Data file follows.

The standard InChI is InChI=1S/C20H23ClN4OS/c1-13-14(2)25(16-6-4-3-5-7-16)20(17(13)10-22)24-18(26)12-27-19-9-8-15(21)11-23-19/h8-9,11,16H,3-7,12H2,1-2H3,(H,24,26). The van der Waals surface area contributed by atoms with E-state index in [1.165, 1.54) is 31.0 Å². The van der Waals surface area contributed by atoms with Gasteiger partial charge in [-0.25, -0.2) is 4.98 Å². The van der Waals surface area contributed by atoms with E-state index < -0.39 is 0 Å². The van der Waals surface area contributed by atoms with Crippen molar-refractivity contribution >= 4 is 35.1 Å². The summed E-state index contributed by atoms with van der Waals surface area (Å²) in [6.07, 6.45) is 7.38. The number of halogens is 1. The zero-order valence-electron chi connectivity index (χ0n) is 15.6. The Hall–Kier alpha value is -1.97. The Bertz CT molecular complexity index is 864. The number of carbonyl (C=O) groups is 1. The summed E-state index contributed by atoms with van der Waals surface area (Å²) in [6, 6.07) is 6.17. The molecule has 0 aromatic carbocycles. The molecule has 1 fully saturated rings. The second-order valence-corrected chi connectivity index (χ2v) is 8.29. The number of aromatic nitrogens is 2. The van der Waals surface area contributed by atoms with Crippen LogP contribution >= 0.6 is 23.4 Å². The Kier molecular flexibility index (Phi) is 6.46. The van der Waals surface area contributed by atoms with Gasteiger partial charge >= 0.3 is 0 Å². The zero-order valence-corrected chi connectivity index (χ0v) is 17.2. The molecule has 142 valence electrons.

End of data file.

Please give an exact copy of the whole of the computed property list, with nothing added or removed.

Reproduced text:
The standard InChI is InChI=1S/C20H23ClN4OS/c1-13-14(2)25(16-6-4-3-5-7-16)20(17(13)10-22)24-18(26)12-27-19-9-8-15(21)11-23-19/h8-9,11,16H,3-7,12H2,1-2H3,(H,24,26). The van der Waals surface area contributed by atoms with E-state index in [1.165, 1.54) is 31.0 Å². The van der Waals surface area contributed by atoms with Gasteiger partial charge in [-0.25, -0.2) is 4.98 Å². The van der Waals surface area contributed by atoms with E-state index < -0.39 is 0 Å². The van der Waals surface area contributed by atoms with Crippen molar-refractivity contribution >= 4 is 35.1 Å². The summed E-state index contributed by atoms with van der Waals surface area (Å²) in [6.07, 6.45) is 7.38. The number of halogens is 1. The zero-order valence-electron chi connectivity index (χ0n) is 15.6. The Hall–Kier alpha value is -1.97. The Bertz CT molecular complexity index is 864. The number of carbonyl (C=O) groups is 1. The summed E-state index contributed by atoms with van der Waals surface area (Å²) in [6, 6.07) is 6.17. The molecule has 0 aromatic carbocycles. The molecule has 1 fully saturated rings. The second-order valence-corrected chi connectivity index (χ2v) is 8.29. The number of aromatic nitrogens is 2. The van der Waals surface area contributed by atoms with Crippen LogP contribution >= 0.6 is 23.4 Å². The Kier molecular flexibility index (Phi) is 6.46. The van der Waals surface area contributed by atoms with Gasteiger partial charge >= 0.3 is 0 Å². The zero-order valence-corrected chi connectivity index (χ0v) is 17.2. The molecule has 142 valence electrons.